Fortunately, Tamar found Shanty alone in his shed, and taking him into his inner room, she caused him to count and examine the money and thus was he occupied when Dymock and Jacob came in. Tamar went back to the outer room of the shed; but Shanty remained within, and when he found that all was right, Mr. Dymock gave his release. Jacob returned to the Tower, and old Shanty trotted off to Hexham, to put the money in a place of security; nor did he fail in his object, so that before he slept, the Laird had the satisfaction to think that this dirty work was all completed, and that without his having in the least soiled his own hands in the process. As to the mystery of Tamar's having been enabled to effect what he could not do, he soon settled that matter in his own mind, for, thought he, "if I the Laird of Dymock could never refuse a favour asked me by this maid of Judah, how could inferior minds be expected to withstand her influence?"--the poor Laird not considering that the very inferiority and coarseness of such minds as he attributed to Salmon and Jacob, would have prevented them from feeling that influence, which he had found so powerful. But they had felt something, which certainly belonged to Tamar, and had yielded to that something; nor could Tamar herself, when she reflected upon that scene in the Tower, at all comprehend how she had excited such emotions as she witnessed there; neither could Shanty, nor Mrs. Margaret help her out. Again for another month, all went on in its usual routine; all was quiet at Dymock's Tower, and darning, writing, and hammering, continued to be the order of the day with Mrs. Margaret, the Laird, and Shanty, whilst Tamar was all gay and happy in the fulfilment of many active duties, rising with the lark, and brushing the dew from the frequent herbs which encompassed her dwelling. It was all summer with her then, nor did she spoil the present by anticipation of the severities of a wintery day, for the work of grace was going on with her, and though her natural temper was lofty and violent, as appeared by her manner to Jacob on the occasion lately described, yet there was a higher principle imparted, which rendered these out-breakings every day more rare.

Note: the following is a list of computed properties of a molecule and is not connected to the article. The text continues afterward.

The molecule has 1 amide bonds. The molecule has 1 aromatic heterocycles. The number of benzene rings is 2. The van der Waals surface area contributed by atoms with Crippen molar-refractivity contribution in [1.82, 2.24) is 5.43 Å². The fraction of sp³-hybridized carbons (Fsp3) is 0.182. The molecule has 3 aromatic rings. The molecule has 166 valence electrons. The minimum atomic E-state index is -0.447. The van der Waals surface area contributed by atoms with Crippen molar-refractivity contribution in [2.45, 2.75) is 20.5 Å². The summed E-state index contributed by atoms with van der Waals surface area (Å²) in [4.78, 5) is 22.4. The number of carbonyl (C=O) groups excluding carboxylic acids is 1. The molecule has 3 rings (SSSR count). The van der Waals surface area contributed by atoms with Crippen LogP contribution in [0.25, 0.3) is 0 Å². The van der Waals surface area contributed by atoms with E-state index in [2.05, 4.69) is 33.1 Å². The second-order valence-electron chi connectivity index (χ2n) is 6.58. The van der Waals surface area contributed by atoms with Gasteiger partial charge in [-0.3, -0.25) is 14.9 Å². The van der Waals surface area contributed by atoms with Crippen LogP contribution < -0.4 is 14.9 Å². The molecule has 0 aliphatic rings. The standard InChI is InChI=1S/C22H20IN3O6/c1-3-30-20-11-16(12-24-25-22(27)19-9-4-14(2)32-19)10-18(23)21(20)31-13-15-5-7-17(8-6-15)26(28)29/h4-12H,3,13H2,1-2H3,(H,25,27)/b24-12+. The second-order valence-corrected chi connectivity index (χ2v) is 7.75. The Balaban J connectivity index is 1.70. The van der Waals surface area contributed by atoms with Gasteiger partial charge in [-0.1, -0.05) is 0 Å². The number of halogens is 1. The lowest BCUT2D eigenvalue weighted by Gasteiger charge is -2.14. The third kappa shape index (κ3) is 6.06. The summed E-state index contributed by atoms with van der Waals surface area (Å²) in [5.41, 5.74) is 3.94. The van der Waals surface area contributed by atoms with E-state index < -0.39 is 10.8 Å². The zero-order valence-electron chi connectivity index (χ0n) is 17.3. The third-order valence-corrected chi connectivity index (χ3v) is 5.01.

We have said before, that Mrs. Margaret had a favourite cow, named by her mistress, Brindle, from the colours of her coat. Tamar had learned to milk Brindle, and this was always her first work. One morning in the beginning of August, it happened, or rather, was so ordered by Providence, that the Laird was constrained through the extreme activity of his imagination, which had prevented him from sleeping after midnight, to arise and go down to his study in order to put these valuable suggestions on paper. It was, however, still so dark when he descended into his study, that he was compelled to sit down awhile in his great chair, to await the break of day; and there that happened to him, which might as well have happened in bed,--that is he fell asleep, and slept soundly for some hours. All this, however, had not been done so quietly, but that he had awakened his sister and Tamar, who slept in the adjoining room; the consequence of which was, that Tamar got up and dressed herself, and having ascertained the situation of the Laird, and informed Mrs. Margaret that all was well in that quarter, she descended again into the kitchen, and proceeded to open the house-door. The shades of night were as yet not dispersed, although the morning faintly dawned on the horizon; but the air was soft, fragrant, and elastic, and as it filled the chest of Tamar, it seemed to inspire her with that sort of feeling, which makes young things whirl, and prance, and run, and leap, and perform all those antics which seem to speak of naught but folly to all the sober and discreet elders, who have forgotten that they were ever young.